Anonymous said...

These people remind me of the Palestinians who, after each terror attack, announce that it was an "inevitable reaction to the outrageous {insert most recent Israeli military action here}".

In both cases there is no clear evidence for the connection, yet if you have an agenda to push, such details are unlikely to get in your way.

joshwaxman said...

My reading of the post is that it was Reb Lazer Brody's chiddush, and he showed it to the Melitzer Rebbe before posting -- and the Melitzer Rebbe approved the message. Thus:

"I had tremendous inner turmoil about whether to post this or not. I showed it to the Melitzer Rebbe shlit'a, who said, "Post it - it's all true.""

I would venture that even the Melitzer Rebbe does not know why this happened.

It is true that in times of tragedy, a Jewish response is to turn it into an opportunity for introspection and self-improvement, all with humility to recognize that this is just one's own guess. My assessment, which may be wrong or right, is that this is not a productive channeling of this tragedy, for a few reasons:

1) Blaming it on the "impurade" is not introspection, but blaming it on others, extrospection. See this post on parshablog for elaboration. None of his audience were participating in the parade, and many were vocally against it. This is then an opportunity to blast others, and to cast the gays as rodefim. And in fact this was the message before this year's parade. Next year, who knows what loon will want to prevent the loss of Jewish life in a terror attack by taking more *physical* steps to prevent the march.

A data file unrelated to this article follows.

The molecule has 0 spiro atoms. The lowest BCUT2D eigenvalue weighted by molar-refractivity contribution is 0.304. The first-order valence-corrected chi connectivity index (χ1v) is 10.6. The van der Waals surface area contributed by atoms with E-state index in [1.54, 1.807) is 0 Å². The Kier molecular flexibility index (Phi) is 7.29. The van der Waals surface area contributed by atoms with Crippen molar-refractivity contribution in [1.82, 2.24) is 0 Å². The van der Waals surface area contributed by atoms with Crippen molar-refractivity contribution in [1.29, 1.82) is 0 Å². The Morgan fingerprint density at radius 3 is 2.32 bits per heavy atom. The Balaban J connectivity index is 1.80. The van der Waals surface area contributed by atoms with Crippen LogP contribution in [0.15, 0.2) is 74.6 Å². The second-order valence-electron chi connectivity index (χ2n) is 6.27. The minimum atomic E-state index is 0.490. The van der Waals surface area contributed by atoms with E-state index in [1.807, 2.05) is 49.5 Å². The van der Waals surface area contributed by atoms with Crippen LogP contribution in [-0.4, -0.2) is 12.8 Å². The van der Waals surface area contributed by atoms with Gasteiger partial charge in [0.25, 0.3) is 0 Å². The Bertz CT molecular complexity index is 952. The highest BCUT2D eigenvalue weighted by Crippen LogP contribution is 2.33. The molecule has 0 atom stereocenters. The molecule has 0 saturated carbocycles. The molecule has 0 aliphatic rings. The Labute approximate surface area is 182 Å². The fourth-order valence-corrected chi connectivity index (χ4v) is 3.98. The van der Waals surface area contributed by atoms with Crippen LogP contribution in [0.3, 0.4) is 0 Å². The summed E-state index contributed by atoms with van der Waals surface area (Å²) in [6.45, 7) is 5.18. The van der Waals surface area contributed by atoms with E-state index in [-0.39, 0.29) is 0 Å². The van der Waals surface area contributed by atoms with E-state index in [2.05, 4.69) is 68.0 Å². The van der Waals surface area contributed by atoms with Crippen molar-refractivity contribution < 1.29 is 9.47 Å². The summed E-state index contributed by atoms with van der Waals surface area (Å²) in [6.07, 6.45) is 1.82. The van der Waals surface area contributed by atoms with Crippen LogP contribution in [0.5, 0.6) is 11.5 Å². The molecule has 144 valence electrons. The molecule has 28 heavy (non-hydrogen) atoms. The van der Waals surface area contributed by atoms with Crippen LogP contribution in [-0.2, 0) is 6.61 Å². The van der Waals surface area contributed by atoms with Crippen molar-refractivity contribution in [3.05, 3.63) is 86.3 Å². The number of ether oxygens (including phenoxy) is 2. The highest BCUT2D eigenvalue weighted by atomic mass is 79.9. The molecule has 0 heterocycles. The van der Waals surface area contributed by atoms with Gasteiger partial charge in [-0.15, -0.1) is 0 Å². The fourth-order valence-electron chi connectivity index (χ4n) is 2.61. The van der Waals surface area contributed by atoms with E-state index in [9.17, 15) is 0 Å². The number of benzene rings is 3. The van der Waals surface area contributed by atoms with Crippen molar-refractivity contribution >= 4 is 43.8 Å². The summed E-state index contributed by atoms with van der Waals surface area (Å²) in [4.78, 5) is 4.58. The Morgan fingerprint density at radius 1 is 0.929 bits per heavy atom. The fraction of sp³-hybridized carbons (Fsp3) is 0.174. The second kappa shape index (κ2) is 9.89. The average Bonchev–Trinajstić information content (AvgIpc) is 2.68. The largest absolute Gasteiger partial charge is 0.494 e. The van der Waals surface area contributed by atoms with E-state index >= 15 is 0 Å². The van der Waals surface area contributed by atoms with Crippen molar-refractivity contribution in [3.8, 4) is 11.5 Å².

2) Even where it was introspective, in terms of tznius, much of his audience has already subscribed to this belief and practice. As such, it smacks of the same extrospective message.

3) I think, based on blogrolls, content, and the like, that he already has associations with people who fetishize tznius to an extreme, such that they believe false prophets that mashiach is coming within the year, that only a tiny portion, of righteous people, will survive, and that those righteous are not roshei yeshiva, regular frum Jews, and the like. Rather, only those who adopt the extremes of tznius will help bring mashiach and will survive the terrible tragedies that will occur as the world ends. (The same also predicted terrible happenings as a result of the gay pride parade.) The Melitzer Rebbe might not be informed enough about this to give an informed endorsement, but Reb Lazer Brody's "prediction" that this would happen, and that the "impurade" plus tznius failures of religious folk caused this, such that we must adopt more stringent standards of tznius (which is in truth a halachic question best answered by local poskim rather than mystics) -- all of this falls directly in line with a very dangerous agenda. IMHO, of course.

Rabbi Joshua Maroof said...

Well said - both the post and the comment - as usual.

Anonymous said...

Here's another rabbi saying the same thing as Lazer Brody

joshwaxman said...

yes. it is unfortunate. (though they actually only converge on the gay parade. they each have a secondary, different reason.)